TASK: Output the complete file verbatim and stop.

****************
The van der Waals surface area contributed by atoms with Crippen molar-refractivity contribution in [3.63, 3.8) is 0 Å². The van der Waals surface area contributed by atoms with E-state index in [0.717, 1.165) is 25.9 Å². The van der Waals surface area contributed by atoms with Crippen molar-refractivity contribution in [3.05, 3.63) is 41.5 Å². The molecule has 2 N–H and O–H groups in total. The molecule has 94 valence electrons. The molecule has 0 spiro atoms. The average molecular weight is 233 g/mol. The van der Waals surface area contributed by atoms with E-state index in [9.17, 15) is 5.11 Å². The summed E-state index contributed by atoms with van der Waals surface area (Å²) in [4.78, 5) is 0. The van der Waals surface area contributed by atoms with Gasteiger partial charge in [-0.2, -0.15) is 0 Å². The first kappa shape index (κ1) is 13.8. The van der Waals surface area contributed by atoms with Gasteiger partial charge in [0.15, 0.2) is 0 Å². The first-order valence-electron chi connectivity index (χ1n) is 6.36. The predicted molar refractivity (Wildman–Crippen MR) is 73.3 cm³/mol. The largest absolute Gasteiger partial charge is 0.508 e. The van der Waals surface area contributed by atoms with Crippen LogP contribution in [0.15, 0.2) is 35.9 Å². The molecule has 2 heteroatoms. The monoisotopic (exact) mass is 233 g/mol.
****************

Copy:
The van der Waals surface area contributed by atoms with Crippen molar-refractivity contribution in [3.63, 3.8) is 0 Å². The van der Waals surface area contributed by atoms with E-state index in [0.717, 1.165) is 25.9 Å². The van der Waals surface area contributed by atoms with Crippen molar-refractivity contribution in [3.05, 3.63) is 41.5 Å². The molecule has 2 N–H and O–H groups in total. The molecule has 94 valence electrons. The molecule has 0 spiro atoms. The average molecular weight is 233 g/mol. The van der Waals surface area contributed by atoms with E-state index in [9.17, 15) is 5.11 Å². The summed E-state index contributed by atoms with van der Waals surface area (Å²) in [4.78, 5) is 0. The van der Waals surface area contributed by atoms with Gasteiger partial charge in [-0.2, -0.15) is 0 Å². The first kappa shape index (κ1) is 13.8. The van der Waals surface area contributed by atoms with Gasteiger partial charge in [0.15, 0.2) is 0 Å². The first-order valence-electron chi connectivity index (χ1n) is 6.36. The predicted molar refractivity (Wildman–Crippen MR) is 73.3 cm³/mol. The largest absolute Gasteiger partial charge is 0.508 e. The van der Waals surface area contributed by atoms with Crippen LogP contribution in [0.15, 0.2) is 35.9 Å². The molecule has 2 heteroatoms. The monoisotopic (exact) mass is 233 g/mol.